The UK's Natural Environment Research Council (NERC) - the UK's main public research body into the environment and climate change - has signed a partnership with oil giant Shell to ensure its research can help the firm.
In a statement released by request on Friday afternoon NERC, which spends £330m a year of public money on environmental research, said it had signed a deal which would ensure the research it funds "could be fully used by the company".
The three year partnership will also allow the two sides to work together on joint funding and post-graduate training.
In a strategy document published on the NERC website the body outlined plans to form partnership agreements with a variety of firms including oil firms Shell, BP and BG Group.
The latest deal comes after it was revealed that NERC had proposed to use its research work to 'de-risk' investment by UK oil companies in the Arctic and Antarctic. Shell has invested billions of pounds in offshore drilling in the high north.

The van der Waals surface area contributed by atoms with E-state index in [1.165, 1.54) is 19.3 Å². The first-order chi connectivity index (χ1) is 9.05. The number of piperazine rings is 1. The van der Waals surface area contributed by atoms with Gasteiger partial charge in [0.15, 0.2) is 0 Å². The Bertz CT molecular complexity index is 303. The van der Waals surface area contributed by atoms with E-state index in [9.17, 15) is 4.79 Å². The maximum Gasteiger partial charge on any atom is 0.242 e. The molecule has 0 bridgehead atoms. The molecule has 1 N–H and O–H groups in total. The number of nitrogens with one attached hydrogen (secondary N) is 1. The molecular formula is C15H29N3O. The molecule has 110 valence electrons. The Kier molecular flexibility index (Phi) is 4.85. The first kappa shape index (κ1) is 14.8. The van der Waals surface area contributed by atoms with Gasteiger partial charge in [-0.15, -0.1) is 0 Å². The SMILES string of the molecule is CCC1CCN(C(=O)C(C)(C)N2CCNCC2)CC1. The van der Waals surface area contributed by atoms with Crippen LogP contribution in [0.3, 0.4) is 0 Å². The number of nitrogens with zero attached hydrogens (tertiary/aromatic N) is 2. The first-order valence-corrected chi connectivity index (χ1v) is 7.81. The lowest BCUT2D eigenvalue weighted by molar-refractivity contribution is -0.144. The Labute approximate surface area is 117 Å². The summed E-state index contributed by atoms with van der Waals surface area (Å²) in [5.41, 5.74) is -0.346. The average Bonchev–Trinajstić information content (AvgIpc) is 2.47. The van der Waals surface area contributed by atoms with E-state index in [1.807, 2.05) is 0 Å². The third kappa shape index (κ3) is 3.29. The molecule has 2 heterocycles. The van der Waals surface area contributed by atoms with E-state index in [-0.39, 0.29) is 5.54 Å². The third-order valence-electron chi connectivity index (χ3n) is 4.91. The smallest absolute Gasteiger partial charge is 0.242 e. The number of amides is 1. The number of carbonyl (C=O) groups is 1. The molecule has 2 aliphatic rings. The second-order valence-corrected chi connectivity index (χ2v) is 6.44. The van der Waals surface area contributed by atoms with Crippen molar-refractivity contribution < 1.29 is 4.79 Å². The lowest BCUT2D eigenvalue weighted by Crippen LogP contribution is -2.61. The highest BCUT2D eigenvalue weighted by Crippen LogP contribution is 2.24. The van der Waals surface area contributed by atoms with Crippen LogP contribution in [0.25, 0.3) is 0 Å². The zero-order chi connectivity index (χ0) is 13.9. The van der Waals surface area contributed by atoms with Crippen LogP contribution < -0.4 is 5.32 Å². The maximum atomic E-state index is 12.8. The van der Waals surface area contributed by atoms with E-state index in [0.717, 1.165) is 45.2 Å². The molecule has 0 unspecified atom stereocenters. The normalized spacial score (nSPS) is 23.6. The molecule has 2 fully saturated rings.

NERC was set up to distribute funds towards environmental research. One of its strategic goals is listed as “enabling society to respond urgently to global climate change and the increasing pressures on natural resources".
However the organisation recently committed to a new strategy focusing on partnerships with UK businesses.
The partnership will allow Shell access to the knowledge and expertise drawn from Nerc’s £330m portfolio of research activities - Analysis by Dr Alice Bell
NERC comes under the Department of Business, Innovation and Skills headed by Liberal Democrat minister - and former Shell economist - Vince Cable.
“It’s hard to think of a sector of the UK economy where the need for a deep understanding of the environment is greater than in the oil and gas industry."
"This MoU is another step towards making sure NERC contributes to ensuring growth with responsible environmental management for the sector," said NERC chief executive, Duncan Wingham.
This is the second time in the past year that NERC has signed an MOU with a major commercial firm. In November last year the research body signed a deal with global engineering firm Arup - who provide environmental impact assessments to the shale gas industry.